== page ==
Michael Asher seems to be exactly the right person to write what is probably the definitive biography of Wilfred Thesiger: he’s a seasoned explorer himself, and familiar with many of the places Thesiger explored.
Thesiger comes across as a very conservative, dyed-in-the-wool aristocratic type, anti-democracy, anti-progress, in favour of people knowing their place – in short, a man from the past. He had a sufficient private income to fund whatever he did, and used to say that he had never worked a day in his life.
He deplored the ease of modern travel. He sought to live with the local people, as one of the local people, in his travels in Arabia and Iraq particularly, although Asher makes it clear that this was, at the same time, on Thesiger’s terms, and within his power; although he rejected previous explorers’ aloofness, superiority and difference from local tribes and peoples, he couldn’t actually escape it himself: how much can an outsider blend in and become part of a tribe? Through interviews with some of those Thesiger travelled with, Asher shows both how much they accepted him, and at the same time how he was always an outsider.
It’s as much a book about Asher as it is about Thesiger, in the end: Asher’s admiration of his predecessor shines throughout, though it is not romanticised, indeed it is often sharply critical; certainly Asher is clear about the many contradictions and inconsistencies in Thesiger’s life, and approach to people and exploration; he sees how Thesiger’s world-view was shaped and developed by his early experiences; he sees the flaws and self-delusion for what it was.. In the end, it boils down to this: what Thesiger liked was the tribes and peoples before they were ‘contaminated’ by contact with Western civilisation and technology, unspoiled, as it were, and he wanted them to remain like that, it seems almost in a zoo-like state, never mind that those tribes and people actually had the right to a choice about their futures and wanted progress and technology and Western medicine, for instance. To this reader, it seems that at times that Thesiger glimpsed the even bigger question about the nature of progress and what it does to us and our world, as a whole species, and unwittingly, but he was never able to ask the right questions at that level.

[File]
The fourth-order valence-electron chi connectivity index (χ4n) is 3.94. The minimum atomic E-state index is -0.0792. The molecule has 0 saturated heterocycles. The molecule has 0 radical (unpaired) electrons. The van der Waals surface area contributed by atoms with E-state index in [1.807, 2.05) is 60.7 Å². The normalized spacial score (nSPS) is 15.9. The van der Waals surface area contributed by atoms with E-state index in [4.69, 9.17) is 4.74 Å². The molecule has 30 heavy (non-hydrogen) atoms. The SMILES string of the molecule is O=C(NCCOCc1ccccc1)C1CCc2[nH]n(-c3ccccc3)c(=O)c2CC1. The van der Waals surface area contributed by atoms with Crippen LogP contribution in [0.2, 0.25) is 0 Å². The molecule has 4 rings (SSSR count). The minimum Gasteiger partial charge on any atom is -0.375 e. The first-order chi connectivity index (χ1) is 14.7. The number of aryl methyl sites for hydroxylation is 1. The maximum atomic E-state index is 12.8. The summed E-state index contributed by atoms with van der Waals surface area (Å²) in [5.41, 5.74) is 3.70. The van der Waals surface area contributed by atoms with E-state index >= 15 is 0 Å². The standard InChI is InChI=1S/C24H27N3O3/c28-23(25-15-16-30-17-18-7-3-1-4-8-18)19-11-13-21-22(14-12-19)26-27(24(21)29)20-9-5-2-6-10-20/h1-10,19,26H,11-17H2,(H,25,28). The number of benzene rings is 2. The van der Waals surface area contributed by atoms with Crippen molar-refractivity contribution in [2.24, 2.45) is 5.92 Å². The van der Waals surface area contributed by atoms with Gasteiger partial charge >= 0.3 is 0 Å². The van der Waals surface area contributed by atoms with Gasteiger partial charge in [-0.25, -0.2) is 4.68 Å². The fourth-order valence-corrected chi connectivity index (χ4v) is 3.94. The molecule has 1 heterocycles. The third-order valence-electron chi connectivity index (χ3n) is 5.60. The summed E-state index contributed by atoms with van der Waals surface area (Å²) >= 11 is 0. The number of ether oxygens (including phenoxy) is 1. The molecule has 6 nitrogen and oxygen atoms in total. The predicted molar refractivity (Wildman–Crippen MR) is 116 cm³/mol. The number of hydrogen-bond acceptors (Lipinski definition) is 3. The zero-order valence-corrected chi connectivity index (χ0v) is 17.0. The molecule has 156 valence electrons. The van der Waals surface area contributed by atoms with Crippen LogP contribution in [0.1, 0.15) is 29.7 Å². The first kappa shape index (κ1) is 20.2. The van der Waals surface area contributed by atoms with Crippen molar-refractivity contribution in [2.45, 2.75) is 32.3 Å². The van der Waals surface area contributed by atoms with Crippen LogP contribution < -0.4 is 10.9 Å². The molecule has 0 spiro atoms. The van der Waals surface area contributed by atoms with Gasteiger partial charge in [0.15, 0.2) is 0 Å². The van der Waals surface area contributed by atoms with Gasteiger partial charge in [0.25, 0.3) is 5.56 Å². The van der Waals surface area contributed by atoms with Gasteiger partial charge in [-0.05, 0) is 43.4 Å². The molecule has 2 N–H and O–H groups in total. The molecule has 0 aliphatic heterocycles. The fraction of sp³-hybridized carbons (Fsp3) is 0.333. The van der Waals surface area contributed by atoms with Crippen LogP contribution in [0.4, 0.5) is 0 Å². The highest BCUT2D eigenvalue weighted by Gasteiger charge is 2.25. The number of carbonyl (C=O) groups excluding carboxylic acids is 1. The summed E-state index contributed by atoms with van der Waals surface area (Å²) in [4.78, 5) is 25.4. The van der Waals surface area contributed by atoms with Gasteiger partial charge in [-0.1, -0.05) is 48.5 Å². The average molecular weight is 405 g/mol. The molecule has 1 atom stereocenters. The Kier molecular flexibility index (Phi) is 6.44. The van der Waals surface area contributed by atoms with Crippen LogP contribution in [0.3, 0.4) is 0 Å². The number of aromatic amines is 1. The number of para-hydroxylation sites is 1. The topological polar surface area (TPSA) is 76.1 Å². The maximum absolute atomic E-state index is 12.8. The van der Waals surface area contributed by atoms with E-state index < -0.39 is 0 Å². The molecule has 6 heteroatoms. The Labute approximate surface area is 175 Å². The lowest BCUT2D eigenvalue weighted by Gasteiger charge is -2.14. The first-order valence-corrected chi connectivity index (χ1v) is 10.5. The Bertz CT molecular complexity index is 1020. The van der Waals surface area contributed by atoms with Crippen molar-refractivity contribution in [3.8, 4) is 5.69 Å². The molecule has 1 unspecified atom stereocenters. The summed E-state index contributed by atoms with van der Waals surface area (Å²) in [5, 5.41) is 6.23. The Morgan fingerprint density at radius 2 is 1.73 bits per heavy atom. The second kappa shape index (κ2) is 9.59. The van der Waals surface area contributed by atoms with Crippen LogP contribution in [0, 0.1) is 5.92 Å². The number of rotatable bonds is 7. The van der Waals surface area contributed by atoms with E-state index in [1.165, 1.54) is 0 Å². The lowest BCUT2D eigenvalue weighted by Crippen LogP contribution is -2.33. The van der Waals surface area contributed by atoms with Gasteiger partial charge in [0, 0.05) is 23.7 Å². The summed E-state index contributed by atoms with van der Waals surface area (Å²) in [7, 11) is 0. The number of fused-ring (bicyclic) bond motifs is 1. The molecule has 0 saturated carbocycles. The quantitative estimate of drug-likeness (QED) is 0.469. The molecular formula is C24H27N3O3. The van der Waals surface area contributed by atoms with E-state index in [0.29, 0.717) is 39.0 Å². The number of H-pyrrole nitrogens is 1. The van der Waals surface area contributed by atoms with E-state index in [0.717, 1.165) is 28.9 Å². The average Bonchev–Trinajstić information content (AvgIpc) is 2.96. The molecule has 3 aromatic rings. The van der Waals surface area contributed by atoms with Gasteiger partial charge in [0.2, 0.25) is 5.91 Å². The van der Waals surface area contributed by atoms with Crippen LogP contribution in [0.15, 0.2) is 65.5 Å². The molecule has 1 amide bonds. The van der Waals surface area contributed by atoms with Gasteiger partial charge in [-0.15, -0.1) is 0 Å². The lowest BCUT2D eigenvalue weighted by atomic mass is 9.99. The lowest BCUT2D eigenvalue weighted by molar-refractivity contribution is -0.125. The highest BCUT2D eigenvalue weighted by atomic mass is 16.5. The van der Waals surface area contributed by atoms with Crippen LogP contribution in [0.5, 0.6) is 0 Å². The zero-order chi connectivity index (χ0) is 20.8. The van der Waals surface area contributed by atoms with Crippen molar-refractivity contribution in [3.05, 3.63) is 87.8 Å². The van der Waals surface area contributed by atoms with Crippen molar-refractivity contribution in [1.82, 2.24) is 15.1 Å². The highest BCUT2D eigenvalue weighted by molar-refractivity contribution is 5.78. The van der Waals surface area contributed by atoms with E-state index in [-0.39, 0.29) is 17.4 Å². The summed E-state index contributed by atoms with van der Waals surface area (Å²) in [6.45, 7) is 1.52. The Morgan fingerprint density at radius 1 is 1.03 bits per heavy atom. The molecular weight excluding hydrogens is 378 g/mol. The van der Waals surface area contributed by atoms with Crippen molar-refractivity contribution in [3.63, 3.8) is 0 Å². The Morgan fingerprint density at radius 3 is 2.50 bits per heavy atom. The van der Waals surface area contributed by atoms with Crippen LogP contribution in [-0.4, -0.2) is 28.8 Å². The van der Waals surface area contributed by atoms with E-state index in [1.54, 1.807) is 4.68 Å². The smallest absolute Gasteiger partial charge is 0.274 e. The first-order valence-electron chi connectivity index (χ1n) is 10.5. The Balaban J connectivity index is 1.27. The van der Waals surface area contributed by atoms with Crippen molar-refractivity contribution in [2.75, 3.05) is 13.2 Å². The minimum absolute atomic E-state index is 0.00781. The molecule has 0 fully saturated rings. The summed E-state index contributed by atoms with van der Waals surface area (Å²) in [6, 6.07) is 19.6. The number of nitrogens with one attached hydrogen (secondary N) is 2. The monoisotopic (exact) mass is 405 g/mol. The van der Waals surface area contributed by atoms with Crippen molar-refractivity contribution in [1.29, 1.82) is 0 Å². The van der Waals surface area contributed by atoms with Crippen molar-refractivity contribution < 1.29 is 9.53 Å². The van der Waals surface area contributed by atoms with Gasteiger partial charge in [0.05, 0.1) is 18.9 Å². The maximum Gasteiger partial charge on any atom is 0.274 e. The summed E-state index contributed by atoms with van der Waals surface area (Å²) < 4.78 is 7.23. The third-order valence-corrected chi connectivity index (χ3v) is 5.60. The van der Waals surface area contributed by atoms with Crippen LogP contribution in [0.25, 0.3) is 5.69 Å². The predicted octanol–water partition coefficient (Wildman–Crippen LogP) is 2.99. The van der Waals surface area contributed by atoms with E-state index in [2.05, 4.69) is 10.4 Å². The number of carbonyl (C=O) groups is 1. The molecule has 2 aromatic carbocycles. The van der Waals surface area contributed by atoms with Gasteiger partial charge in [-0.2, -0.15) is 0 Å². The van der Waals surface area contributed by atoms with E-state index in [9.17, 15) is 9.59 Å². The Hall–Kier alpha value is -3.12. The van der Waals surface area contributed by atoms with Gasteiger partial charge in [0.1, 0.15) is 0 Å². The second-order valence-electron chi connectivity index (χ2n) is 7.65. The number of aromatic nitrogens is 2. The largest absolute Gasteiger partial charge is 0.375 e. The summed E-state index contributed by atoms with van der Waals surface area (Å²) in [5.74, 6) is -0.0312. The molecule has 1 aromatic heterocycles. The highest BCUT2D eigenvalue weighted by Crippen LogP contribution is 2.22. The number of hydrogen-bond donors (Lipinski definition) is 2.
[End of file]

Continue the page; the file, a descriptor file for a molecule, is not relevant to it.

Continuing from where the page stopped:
Asher was clearly fascinated by Thesiger the man, and the places he explored and peoples he lived with, at the same time as cutting him down to size and demythologising his approach; he recognises the greatness of his achievements as a traveller, and poignantly portrays his decline into old age.
Ultimately we are all creatures of our times, and Thesiger was from a bygone age even as he began his travels; Asher’s travels are different, and equally fascinating, and his perspectives on the people and places he has explored are more relevant (if that’s the right word) because more securely anchored in the issues of our times.
**I have written about some of Michael Asher’s travel books elsewhere on this blog; you will find them if you search the archive.